Then came the next big national controversy that now reached the halls of the 18th Congress. From out of nowhere came reports on the possible release from prison of double murder-rape convict, ex-Calauan mayor Antonio Sanchez. Although sentenced to seven-life term imprisonments, the Bureau of Corrections (BuCor), and confirmed by the Department of Justice (DOJ), said Sanchez could be freed under the implementing rules and regulations of the Good Conduct Time Allowance (GCTA) law.
Admitting his exasperation on Faeldon’s latest scandal, the President stopped the release of Sanchez, “fired” the BuCor chief and ordered law enforcement authorities to arrest inmates freed under the questioned grant of GCTA but gave only a 15-day grace period for all of them to surrender. The President would later admit he had to do a “fireman’s job” to stop the conflagration ignited by the BuCor scandal from getting out of hand.
In extemporaneous speech in Bataan last Thursday, President Duterte obliquely defended anew his erstwhile BuCor chief as not corrupt but merely continued implementing the vagueness of the law. As usual, his long speech was punctuated with many other subject matters and comments.
In the process, rekindled the fire over the “gift-giving” remarks as the President sniped anew at the Vice President and Sen. Lacson for taking issue on it. “And yet Robredo who was a lawyer outright pati si Lacson ang sabi, ‘Mali ‘yan. That is illegal order,” the President fumed. Quoting himself, the President explained: “Sabi ko basta huwag lang mag-thousand-thousand at huwag kayong maghingi. Do not demand. And ‘yon ‘yan as a… Iyan ang wording ng batas eh, ‘to show gratitude.’ Hindi mo mawala sa Pilipino ‘yang utang na loob.”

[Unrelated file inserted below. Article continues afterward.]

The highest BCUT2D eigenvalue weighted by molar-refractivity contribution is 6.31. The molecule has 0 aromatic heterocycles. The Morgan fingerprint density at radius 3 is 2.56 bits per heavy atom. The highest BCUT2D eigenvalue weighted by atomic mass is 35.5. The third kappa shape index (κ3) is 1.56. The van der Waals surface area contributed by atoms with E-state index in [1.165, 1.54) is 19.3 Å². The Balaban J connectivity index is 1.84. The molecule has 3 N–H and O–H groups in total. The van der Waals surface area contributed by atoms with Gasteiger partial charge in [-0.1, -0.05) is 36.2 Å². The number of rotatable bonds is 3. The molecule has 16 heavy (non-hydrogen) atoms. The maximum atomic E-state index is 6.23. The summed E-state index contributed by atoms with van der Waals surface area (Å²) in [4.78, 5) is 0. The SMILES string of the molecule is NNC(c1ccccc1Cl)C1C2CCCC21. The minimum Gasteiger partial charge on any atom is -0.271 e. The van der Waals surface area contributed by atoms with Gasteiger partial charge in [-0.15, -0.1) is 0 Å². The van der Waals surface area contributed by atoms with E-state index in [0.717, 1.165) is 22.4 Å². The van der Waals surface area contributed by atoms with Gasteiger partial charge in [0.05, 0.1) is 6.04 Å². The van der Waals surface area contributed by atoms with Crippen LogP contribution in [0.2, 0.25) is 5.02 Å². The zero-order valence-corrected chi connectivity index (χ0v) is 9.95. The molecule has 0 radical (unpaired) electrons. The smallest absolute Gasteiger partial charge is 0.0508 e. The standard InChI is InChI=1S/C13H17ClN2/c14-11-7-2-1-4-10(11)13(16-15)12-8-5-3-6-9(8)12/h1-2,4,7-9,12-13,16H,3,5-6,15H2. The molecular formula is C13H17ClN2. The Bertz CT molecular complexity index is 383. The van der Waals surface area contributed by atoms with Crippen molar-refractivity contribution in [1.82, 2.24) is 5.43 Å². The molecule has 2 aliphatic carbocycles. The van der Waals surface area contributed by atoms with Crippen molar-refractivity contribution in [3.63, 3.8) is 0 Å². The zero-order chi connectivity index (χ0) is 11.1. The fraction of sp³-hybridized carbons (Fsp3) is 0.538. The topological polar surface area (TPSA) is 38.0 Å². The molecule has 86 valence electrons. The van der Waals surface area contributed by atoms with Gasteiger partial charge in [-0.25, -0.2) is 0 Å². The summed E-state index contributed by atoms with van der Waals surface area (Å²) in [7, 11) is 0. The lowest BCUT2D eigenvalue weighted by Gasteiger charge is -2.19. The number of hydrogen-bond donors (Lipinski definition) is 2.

The next day in a full-blown press conference at Malacañang, the President no longer minced words in attacking the two for being “ignorant” of the Anti-Graft Law. “And here is the word ‘token’ and ‘nominal.’ Alam mo kung saan ko kinuha ‘yan? Sa Anti-Graft and Corrupt Practices law. It is an exception. Basta konti lang, allowed ‘yan. Eh pumiyok agad ito si Lacson,” the President ranted. Addressing himself to Lacson and the Vice President, he chastised them: “Adre, magbasa ka naman ng… Maawa ka naman. Magbasa ka naman ng libro. Hindi ka naman abogado.” Itong si Robredo, abogado. It is constitutional, illegal. G***** it. Nandiyan ‘yan sa batas.”
Lacson could only shrug off the presidential ire. In his Aug. 4 Twitter, he posted: “Malacañang says the president respects criticisms – if not baseless. The problem here is, the president decides which criticism has basis. Criticize anyway.”
The President’s perceived double standard in his war against corruption in government is based on his honest-to-goodness talk about these obvious realities taking place in the government. The President’s policy reflected his stand on the matter but apparently does not sit well with the do-gooders in governance.
The President’s guidance on “token” and “nominal” gifts is a far cry from the infamous phrase: “Moderate your greed.”